(lat. Popillia japonica)
The Japanese beetle is an invasive, polyphagous pest that is becoming increasingly widespread in agriculture, horticulture and on lawns. It travelled over from Japan to the USA at the start of the twentieth century and is now a key pest on green areas as well as on sports and golf courses in eastern USA.
It was discovered for the first time in Europe in Italy in 2014 and has since continued to spread and cause considerable damage. It travels over as eggs or larvae in the root balls of retail plants.
In the EU and Switzerland, it is classified as a quarantine pest, meaning that it must be reported and combated.
The Japanese beetle is a species of scarab beetle (lat. Scarabaeidae).
It is approximately 8–12 mm in size and resembles our domestic garden chafer in appearance.
Important characteristic: Five white tufts of hair on each side of its body, including two clearly visible tufts at the rear.
Its larvae are typical grubs.
Lifecycle of the Japanese beetle
Egg-laying from May/June up to 10 cm beneath the surface.
The larvae hatch after around two weeks and feed on plant roots.
In late autumn, the larvae retreat to hibernate through winter in deeper layers of earth.
In spring, the larvae return to the upper layers and begin eating the roots again.
Pupation after four to six weeks.
The beetles hatch in May/June; main flying time is mid-May to mid-August.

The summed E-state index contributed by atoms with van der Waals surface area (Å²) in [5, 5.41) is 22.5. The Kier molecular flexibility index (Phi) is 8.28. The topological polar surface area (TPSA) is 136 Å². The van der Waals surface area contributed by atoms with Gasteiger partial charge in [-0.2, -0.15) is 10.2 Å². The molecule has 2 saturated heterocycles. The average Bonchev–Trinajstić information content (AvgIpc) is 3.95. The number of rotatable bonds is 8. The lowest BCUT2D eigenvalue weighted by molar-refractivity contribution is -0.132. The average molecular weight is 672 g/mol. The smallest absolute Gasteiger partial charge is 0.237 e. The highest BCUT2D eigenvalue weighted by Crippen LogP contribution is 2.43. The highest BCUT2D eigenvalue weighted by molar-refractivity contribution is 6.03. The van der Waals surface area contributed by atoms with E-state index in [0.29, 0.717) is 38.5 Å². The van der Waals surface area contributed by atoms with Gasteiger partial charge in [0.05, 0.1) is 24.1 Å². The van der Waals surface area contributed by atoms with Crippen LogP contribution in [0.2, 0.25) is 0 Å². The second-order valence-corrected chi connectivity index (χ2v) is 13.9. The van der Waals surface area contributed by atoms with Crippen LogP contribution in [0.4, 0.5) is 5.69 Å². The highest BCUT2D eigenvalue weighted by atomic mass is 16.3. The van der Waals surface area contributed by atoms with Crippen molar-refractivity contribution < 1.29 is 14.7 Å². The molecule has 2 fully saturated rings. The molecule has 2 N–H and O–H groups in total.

The adult beetles live for around 30–45 days.
The development from egg to adult beetle usually takes around a year.
Damage caused by the Japanese beetle
Both the beetle and its larvae (grubs) are capable of causing significant damage in large numbers.
The beetle feeds on flowers, leaves (skeletonising) and fruit to the point of total defoliation.
The grubs feed on plant roots in the ground, which can result in the death of the plant.
Which plants are affected by Japanese Beetles?
The diet of the Japanese beetle is diverse and includes over 300 types of woody plants of various classes, including acorn, beech and oak.
The same applies to green areas, vegetables, ornamental plants, fruit trees, grapevines and agricultural crops such as maize, potatoes, asparagus and tomatoes.
Combating the Japanese beetle with beneficial nematodes (roundworm)
Nematodes are tiny, threadlike soil organisms approximately 0.6 mm long. They are a natural enemy of the Japanese beetle. The nematode species Heterorhabditis bacteriophora specialises in Japanese beetle larvae (among other insects) and can use it for its own nutrition and reproduction.
Which stages of the Japanese beetle are susceptible to nematodes?
The second and third larvae stages of the Japanese beetle can be successfully combated with the nematode Heterorhabditis bacteriophora.
Effective against Japanese beetle larvae
nema-green® contains nematodes of the Heterorhabditis bacteriophora species for biologically combating the larvae of the Japanese Beetle.
The effectiveness of the Heterorhabditis bacteriophora has been demonstrated by various scientists in a wide range of field tests:
Our beneficial nematodes have been in use in the Italian regions of Piedmont and Lombardy since 2017, where they combat Japanese beetle larvae on pastures and meadows.